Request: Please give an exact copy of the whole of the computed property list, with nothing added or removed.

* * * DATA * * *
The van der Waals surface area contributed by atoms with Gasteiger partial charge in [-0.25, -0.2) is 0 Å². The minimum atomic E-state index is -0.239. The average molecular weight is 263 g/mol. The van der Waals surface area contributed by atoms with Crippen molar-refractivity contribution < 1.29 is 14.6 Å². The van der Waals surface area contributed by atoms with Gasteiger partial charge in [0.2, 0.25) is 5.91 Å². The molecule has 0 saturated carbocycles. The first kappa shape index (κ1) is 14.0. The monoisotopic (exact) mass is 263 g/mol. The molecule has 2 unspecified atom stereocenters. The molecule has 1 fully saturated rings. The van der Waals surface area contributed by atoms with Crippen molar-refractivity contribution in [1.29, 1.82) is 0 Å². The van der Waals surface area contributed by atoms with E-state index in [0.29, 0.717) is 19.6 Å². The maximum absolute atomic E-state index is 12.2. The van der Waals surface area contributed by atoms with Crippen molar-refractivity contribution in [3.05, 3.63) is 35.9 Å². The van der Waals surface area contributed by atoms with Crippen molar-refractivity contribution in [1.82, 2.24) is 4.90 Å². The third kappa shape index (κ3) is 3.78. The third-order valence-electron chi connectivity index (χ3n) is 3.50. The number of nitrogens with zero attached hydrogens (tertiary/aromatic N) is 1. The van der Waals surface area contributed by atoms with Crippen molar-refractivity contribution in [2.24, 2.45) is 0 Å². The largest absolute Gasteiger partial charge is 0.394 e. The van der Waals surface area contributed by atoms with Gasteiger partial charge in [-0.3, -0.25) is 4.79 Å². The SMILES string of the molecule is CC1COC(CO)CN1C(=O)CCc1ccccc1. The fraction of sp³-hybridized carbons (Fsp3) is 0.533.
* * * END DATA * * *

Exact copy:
The van der Waals surface area contributed by atoms with Gasteiger partial charge in [-0.25, -0.2) is 0 Å². The minimum atomic E-state index is -0.239. The average molecular weight is 263 g/mol. The van der Waals surface area contributed by atoms with Crippen molar-refractivity contribution < 1.29 is 14.6 Å². The van der Waals surface area contributed by atoms with Gasteiger partial charge in [0.2, 0.25) is 5.91 Å². The molecule has 0 saturated carbocycles. The first kappa shape index (κ1) is 14.0. The monoisotopic (exact) mass is 263 g/mol. The molecule has 2 unspecified atom stereocenters. The molecule has 1 fully saturated rings. The van der Waals surface area contributed by atoms with Crippen molar-refractivity contribution in [1.29, 1.82) is 0 Å². The van der Waals surface area contributed by atoms with E-state index in [0.29, 0.717) is 19.6 Å². The maximum absolute atomic E-state index is 12.2. The van der Waals surface area contributed by atoms with Crippen molar-refractivity contribution in [3.05, 3.63) is 35.9 Å². The van der Waals surface area contributed by atoms with Crippen molar-refractivity contribution in [1.82, 2.24) is 4.90 Å². The third kappa shape index (κ3) is 3.78. The third-order valence-electron chi connectivity index (χ3n) is 3.50. The number of nitrogens with zero attached hydrogens (tertiary/aromatic N) is 1. The van der Waals surface area contributed by atoms with Crippen molar-refractivity contribution in [2.24, 2.45) is 0 Å². The largest absolute Gasteiger partial charge is 0.394 e. The van der Waals surface area contributed by atoms with Gasteiger partial charge in [-0.3, -0.25) is 4.79 Å². The SMILES string of the molecule is CC1COC(CO)CN1C(=O)CCc1ccccc1. The fraction of sp³-hybridized carbons (Fsp3) is 0.533.